Previous work on the relationship between food insecurity and childhood overweight has lead to a wide array of answers – some have found a positive relationship, others no relationship, and still others a negative relationship. This previous work has shared one thing in common – all have used parametric models. In this paper we move beyond parametric models by using non-parametric models. With data from the 1999-2002 National Health and Nutrition Examination Survey (NHANES) and a wide array parametric methods, we find evidence across different samples of a positive relationship, no relationship, and a negative relationship between childhood overweight and food insecurity. When we turn to non-parametric methods, however, this ambiguity across samples is not as prevalent. Instead, across different samples, we find (a) increases in the probability of food insecurity in the middle of the BMI distribution, (b) increases in the probability at the very high end of the BMI, and (c) no relationship across the entire distribution. We present some parametric models that roughly mimic these relationships. Our results indicate that efforts to reduce food insecurity will either have no impact on childhood overweight or would lead to reductions in childhood overweight.
Bundled Ecosystem Markets – Are They The Future
Bundled ecosystem markets may be the next big buzz in environmental policy and ecosystem conservation and restoration. But what does it mean? And what is the feasibility of these markets? While single service ecosystem markets are proliferating, bundled ecosystem markets are not. Using some ‘enabling’ and ‘operating’ conditions identified for various single ecosystem markets, I will see how these conditions hold as you move to bundled ecosystem markets. I also outline some of the hurdles that confront the development of bundled ecosystem markets and what may need to be reconciled to move these markets forward. This article is aimed at stimulating greater thinking and promoting more exploration by the policy and research community into the development of bundled ecosystem markets.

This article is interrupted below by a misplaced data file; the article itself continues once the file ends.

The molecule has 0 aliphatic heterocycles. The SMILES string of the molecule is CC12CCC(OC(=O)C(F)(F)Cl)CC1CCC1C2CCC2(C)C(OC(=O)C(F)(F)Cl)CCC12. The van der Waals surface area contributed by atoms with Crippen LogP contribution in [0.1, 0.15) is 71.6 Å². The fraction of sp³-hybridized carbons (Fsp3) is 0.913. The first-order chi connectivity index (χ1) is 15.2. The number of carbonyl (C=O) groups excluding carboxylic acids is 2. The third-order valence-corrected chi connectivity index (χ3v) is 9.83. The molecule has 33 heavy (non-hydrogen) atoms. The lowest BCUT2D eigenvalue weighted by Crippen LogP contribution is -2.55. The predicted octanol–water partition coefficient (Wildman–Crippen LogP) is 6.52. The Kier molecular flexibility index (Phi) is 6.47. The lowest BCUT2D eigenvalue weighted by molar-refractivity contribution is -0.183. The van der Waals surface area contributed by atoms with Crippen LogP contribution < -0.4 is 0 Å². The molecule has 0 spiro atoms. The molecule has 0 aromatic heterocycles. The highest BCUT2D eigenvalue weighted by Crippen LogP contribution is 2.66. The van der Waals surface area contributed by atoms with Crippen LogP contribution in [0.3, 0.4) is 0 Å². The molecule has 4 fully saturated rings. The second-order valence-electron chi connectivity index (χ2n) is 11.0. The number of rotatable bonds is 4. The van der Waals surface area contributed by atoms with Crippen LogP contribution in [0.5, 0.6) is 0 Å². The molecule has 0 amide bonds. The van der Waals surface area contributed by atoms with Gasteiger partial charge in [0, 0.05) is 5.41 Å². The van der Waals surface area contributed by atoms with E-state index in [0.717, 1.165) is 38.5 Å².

Reverse Auctions: Are they a Cost-Effective Alternative to Traditional Agricultural Conservation Spending
Agricultural practices continue to degrade water quality and ecosystems worldwide. In the United States, programs like the Department of Agriculture’s (USDA) Environmental Quality Incentive Program (EQIP) target the voluntary adoption of agricultural best management practices (BMPs). Demand for these programs has historically exceeded available funding, so allocating funding to achieve the greatest environmental outcome is essential. In recent years, economists have argued that market mechanisms should be incorporated within government programs to improve their cost-effectiveness. This article presents the results of a reverse auction to allocate funding to reduce phosphorus losses from farms, and compares the results with EQIP funded contracts in the same watershed.